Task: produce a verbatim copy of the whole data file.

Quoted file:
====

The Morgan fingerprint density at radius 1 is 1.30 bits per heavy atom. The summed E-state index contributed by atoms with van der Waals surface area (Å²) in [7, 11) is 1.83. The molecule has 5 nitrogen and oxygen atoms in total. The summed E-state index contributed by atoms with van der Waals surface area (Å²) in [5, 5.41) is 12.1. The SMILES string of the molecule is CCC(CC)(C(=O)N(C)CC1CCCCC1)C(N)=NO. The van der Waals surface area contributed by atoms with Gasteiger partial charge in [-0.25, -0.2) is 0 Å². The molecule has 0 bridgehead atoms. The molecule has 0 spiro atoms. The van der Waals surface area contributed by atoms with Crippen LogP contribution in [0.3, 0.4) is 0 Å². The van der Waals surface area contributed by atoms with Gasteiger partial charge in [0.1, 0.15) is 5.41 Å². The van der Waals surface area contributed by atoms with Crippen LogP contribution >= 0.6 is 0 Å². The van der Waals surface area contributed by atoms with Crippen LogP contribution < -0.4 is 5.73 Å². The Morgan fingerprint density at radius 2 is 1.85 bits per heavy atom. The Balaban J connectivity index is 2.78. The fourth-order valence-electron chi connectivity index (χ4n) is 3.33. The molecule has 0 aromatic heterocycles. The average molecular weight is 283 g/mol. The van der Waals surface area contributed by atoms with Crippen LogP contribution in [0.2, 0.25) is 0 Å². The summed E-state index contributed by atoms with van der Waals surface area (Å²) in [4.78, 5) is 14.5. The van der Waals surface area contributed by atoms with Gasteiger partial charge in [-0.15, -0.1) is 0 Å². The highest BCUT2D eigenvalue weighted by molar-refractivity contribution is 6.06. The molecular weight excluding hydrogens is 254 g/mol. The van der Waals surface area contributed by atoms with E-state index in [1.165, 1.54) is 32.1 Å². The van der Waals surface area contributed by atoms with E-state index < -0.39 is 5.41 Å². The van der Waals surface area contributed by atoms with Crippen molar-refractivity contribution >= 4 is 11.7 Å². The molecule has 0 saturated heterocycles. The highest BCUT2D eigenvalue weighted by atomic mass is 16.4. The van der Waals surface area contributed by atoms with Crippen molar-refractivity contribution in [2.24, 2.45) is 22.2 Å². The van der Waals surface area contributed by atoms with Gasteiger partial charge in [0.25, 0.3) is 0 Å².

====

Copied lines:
The Morgan fingerprint density at radius 1 is 1.30 bits per heavy atom. The summed E-state index contributed by atoms with van der Waals surface area (Å²) in [7, 11) is 1.83. The molecule has 5 nitrogen and oxygen atoms in total. The summed E-state index contributed by atoms with van der Waals surface area (Å²) in [5, 5.41) is 12.1. The SMILES string of the molecule is CCC(CC)(C(=O)N(C)CC1CCCCC1)C(N)=NO. The van der Waals surface area contributed by atoms with Gasteiger partial charge in [-0.25, -0.2) is 0 Å². The molecule has 0 bridgehead atoms. The molecule has 0 spiro atoms. The van der Waals surface area contributed by atoms with Crippen LogP contribution in [0.3, 0.4) is 0 Å². The van der Waals surface area contributed by atoms with Gasteiger partial charge in [0.1, 0.15) is 5.41 Å². The van der Waals surface area contributed by atoms with Crippen LogP contribution >= 0.6 is 0 Å². The van der Waals surface area contributed by atoms with Crippen LogP contribution < -0.4 is 5.73 Å². The Morgan fingerprint density at radius 2 is 1.85 bits per heavy atom. The Balaban J connectivity index is 2.78. The fourth-order valence-electron chi connectivity index (χ4n) is 3.33. The molecule has 0 aromatic heterocycles. The average molecular weight is 283 g/mol. The van der Waals surface area contributed by atoms with Crippen LogP contribution in [0.2, 0.25) is 0 Å². The summed E-state index contributed by atoms with van der Waals surface area (Å²) in [4.78, 5) is 14.5. The van der Waals surface area contributed by atoms with Gasteiger partial charge in [-0.15, -0.1) is 0 Å². The highest BCUT2D eigenvalue weighted by molar-refractivity contribution is 6.06. The molecular weight excluding hydrogens is 254 g/mol. The van der Waals surface area contributed by atoms with E-state index in [1.165, 1.54) is 32.1 Å². The van der Waals surface area contributed by atoms with E-state index < -0.39 is 5.41 Å². The van der Waals surface area contributed by atoms with Crippen molar-refractivity contribution >= 4 is 11.7 Å². The molecule has 0 saturated heterocycles. The highest BCUT2D eigenvalue weighted by atomic mass is 16.4. The van der Waals surface area contributed by atoms with Crippen molar-refractivity contribution in [2.24, 2.45) is 22.2 Å². The van der Waals surface area contributed by atoms with Gasteiger partial charge in [0.25, 0.3) is 0 Å².